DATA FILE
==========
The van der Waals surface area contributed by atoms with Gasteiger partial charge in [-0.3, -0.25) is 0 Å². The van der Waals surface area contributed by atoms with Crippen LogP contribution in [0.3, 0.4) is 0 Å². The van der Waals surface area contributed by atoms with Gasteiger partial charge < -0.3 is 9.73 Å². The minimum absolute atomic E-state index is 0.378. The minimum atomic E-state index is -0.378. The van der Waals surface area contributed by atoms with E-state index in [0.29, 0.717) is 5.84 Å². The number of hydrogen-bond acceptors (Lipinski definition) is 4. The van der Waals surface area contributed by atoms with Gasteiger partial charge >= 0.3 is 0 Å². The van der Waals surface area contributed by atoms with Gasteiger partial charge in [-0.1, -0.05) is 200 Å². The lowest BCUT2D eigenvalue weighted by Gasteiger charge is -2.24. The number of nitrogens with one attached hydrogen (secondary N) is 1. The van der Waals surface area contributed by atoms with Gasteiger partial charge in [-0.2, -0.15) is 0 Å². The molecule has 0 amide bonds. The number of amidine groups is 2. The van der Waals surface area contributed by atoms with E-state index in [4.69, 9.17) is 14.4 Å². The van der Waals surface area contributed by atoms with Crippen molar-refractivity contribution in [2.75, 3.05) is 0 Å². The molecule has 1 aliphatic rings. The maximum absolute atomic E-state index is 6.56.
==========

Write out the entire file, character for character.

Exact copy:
The van der Waals surface area contributed by atoms with Gasteiger partial charge in [-0.3, -0.25) is 0 Å². The van der Waals surface area contributed by atoms with Crippen LogP contribution in [0.3, 0.4) is 0 Å². The van der Waals surface area contributed by atoms with Gasteiger partial charge < -0.3 is 9.73 Å². The minimum absolute atomic E-state index is 0.378. The minimum atomic E-state index is -0.378. The van der Waals surface area contributed by atoms with E-state index in [0.29, 0.717) is 5.84 Å². The number of hydrogen-bond acceptors (Lipinski definition) is 4. The van der Waals surface area contributed by atoms with Gasteiger partial charge >= 0.3 is 0 Å². The van der Waals surface area contributed by atoms with Gasteiger partial charge in [-0.1, -0.05) is 200 Å². The lowest BCUT2D eigenvalue weighted by Gasteiger charge is -2.24. The number of nitrogens with one attached hydrogen (secondary N) is 1. The van der Waals surface area contributed by atoms with Gasteiger partial charge in [-0.2, -0.15) is 0 Å². The molecule has 0 amide bonds. The number of amidine groups is 2. The van der Waals surface area contributed by atoms with E-state index in [4.69, 9.17) is 14.4 Å². The van der Waals surface area contributed by atoms with Crippen molar-refractivity contribution in [2.75, 3.05) is 0 Å². The molecule has 1 aliphatic rings. The maximum absolute atomic E-state index is 6.56.